Gastroesophageal Reflux Disease(GERD)


There’s nothing pleasant about that burning feeling in your chest caused by acid reflux. But is it something you should be concerned about? Gastroesophageal reflux disease (GERD) is an irritation caused by stomach acid or digestive fluid (bile) that backs up into the tube that connects the mouth to the stomach (esophagus). At the bottom of the esophagus is a muscle (sphincter). Normally, the muscle relaxes to let food and liquid into the stomach, then it closes. When the muscle doesn’t work correctly, acid can seep through, producing a burning feeling in the chest (heartburn). Long-term heartburn can cause acid to wear away the lining of the esophagus and cause problems, including scar tissue that narrows the esophagus, sores (peptic ulcers in the esophagus or even precancerous changes to the esophagus (Barrett's esophagus).


Symptoms of GERD start with frequent heartburn but may also include:

  • A sour taste in the mouth
  • Trouble swallowing or feeling like there’s a lump in the throat
  • Dry cough or throat clearing repeatedly
  • Sore throat or hoarseness
  • Acid reflux (the backing up of sour fluid in the mouth)
  • Chest pain (severe chest pain could be something more serious than GERD and requires immediate medical help)
  • Frequent cough

Consult your doctor for frequent heartburn, or if symptoms don’t get better with over-the-counter medications.

Call your doctor right away if you have chest pain, bloody or dark stools or emesis, trouble swallowing, or unexplained weight loss.


To diagnose GERD, you’ll meet with your doctor to talk about your symptoms. Your doctor will also perform a physical exam and may order tests, including:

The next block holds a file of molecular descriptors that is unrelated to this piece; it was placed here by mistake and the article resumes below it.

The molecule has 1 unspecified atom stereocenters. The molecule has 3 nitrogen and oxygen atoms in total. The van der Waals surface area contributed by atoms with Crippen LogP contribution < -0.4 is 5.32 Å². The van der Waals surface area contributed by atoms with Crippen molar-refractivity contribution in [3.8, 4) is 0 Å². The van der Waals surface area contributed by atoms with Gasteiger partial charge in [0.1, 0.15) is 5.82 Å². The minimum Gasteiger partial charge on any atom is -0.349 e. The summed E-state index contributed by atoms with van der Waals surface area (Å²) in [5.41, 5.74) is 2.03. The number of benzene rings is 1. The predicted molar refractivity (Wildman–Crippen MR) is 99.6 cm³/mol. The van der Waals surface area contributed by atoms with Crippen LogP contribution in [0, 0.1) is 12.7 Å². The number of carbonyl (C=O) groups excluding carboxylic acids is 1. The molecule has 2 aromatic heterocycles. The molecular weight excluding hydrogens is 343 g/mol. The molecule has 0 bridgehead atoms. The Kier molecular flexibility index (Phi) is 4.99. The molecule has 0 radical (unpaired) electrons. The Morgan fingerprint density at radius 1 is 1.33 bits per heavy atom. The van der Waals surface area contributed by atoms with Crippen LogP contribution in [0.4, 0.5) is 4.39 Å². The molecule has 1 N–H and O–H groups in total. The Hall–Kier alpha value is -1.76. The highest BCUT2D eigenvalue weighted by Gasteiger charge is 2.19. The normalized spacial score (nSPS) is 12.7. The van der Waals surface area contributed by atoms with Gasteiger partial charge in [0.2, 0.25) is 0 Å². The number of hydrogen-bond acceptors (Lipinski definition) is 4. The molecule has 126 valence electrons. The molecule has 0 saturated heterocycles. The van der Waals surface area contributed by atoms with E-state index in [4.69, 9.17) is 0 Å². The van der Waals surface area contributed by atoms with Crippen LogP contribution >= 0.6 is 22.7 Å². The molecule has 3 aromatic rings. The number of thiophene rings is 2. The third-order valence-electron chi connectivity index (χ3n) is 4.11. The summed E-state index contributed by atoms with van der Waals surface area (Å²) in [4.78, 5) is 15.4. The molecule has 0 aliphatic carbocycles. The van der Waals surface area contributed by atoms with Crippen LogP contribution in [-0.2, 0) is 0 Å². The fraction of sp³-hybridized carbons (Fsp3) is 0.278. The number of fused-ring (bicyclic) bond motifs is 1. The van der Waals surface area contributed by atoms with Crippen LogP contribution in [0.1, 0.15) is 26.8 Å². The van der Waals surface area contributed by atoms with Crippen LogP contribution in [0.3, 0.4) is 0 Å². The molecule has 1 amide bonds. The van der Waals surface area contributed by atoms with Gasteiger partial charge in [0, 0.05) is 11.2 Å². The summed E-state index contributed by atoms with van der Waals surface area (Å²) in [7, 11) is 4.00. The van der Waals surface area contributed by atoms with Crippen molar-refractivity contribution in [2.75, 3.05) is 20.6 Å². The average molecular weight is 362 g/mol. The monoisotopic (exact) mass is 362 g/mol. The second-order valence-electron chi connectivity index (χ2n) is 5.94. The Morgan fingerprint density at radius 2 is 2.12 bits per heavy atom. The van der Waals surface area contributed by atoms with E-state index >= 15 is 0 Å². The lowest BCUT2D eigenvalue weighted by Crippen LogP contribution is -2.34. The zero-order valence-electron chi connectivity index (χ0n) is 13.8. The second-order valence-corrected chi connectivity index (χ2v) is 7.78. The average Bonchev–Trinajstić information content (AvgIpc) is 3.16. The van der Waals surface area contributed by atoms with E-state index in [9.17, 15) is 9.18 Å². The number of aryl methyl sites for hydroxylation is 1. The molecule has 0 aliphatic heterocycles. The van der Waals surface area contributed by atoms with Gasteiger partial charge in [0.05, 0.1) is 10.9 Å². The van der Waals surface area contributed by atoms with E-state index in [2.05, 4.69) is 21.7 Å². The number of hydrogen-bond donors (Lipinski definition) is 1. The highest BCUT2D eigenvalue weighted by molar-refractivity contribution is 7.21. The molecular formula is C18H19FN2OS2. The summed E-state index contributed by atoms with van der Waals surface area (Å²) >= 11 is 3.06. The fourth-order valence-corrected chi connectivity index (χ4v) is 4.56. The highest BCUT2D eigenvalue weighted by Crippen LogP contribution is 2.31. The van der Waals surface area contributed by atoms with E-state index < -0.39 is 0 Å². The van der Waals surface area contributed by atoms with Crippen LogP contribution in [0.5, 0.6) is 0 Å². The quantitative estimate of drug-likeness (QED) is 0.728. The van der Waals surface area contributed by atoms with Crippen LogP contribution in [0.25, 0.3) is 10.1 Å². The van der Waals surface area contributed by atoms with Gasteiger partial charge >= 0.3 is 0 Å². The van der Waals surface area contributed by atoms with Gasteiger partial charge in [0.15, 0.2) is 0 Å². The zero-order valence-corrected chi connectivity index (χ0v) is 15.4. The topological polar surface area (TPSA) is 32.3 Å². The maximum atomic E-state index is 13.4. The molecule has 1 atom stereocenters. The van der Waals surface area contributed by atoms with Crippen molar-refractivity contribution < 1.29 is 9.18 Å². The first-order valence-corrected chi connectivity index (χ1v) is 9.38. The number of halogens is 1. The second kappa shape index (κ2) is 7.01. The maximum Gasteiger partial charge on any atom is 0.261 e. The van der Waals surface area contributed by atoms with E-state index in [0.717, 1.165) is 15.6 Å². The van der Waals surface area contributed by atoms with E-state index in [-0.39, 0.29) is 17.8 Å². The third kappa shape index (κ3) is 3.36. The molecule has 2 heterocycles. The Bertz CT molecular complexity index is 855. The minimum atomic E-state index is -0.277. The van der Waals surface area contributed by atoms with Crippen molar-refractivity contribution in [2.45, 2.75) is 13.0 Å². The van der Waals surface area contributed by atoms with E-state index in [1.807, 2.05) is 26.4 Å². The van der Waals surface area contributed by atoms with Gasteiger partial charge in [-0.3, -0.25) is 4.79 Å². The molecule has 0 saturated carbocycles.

• Endoscopy: A flexible tube equipped with a light and a tiny camera (endoscope) is inserted down the throat to see inside the esophagus and stomach. If needed, a tissue sample (biopsy) can be done during an endoscopy. 
  • pH monitoring: This test checks for stomach acid in the esophagus. 
  • Motility testing: This measures if the esophagus is working properly. A thin, flexible tube (catheter) is inserted into the nose, down the esophagus and into the stomach.

Services & Treatment

If you have GERD, your Aurora team will work with you to determine the best treatment options for relief.

Dietary and lifestyle recommendations:

  • Maintain healthy weight
  • Eat smaller more frequent meals
  • Avoid lying down after eating
  • Avoid fatty foods, alcohol, chocolate, caffeine and peppermint
  • Don't smoke
  • Elevate your head by six inches with a pillow wedge

Over-the-counter medicines, such as:

  • Antacids. These will address symptoms but won't fix any damage stomach acid has caused in the esophagus.
  • H-2 receptor blockers. This heartburn medication reduces the amount of acid the body makes. They can help relieve symptoms for longer periods of time.
  • Proton-pump inhibitors. These block the acid the body makes, which allows the esophagus to heal.

If OTC medication doesn't work, your doctor may recommend prescription medication:

  • Prescription-strength H-2 receptor blockers
  • Prescription-strength proton-pump inhibitors
  • Prokinetic agents to tighten the muscle between the stomach and esophagus (esophageal sphincter) and help the stomach empty faster
  • If medications aren't effective, as a last resort, you may need surgery. Your doctor will discuss your options with you.

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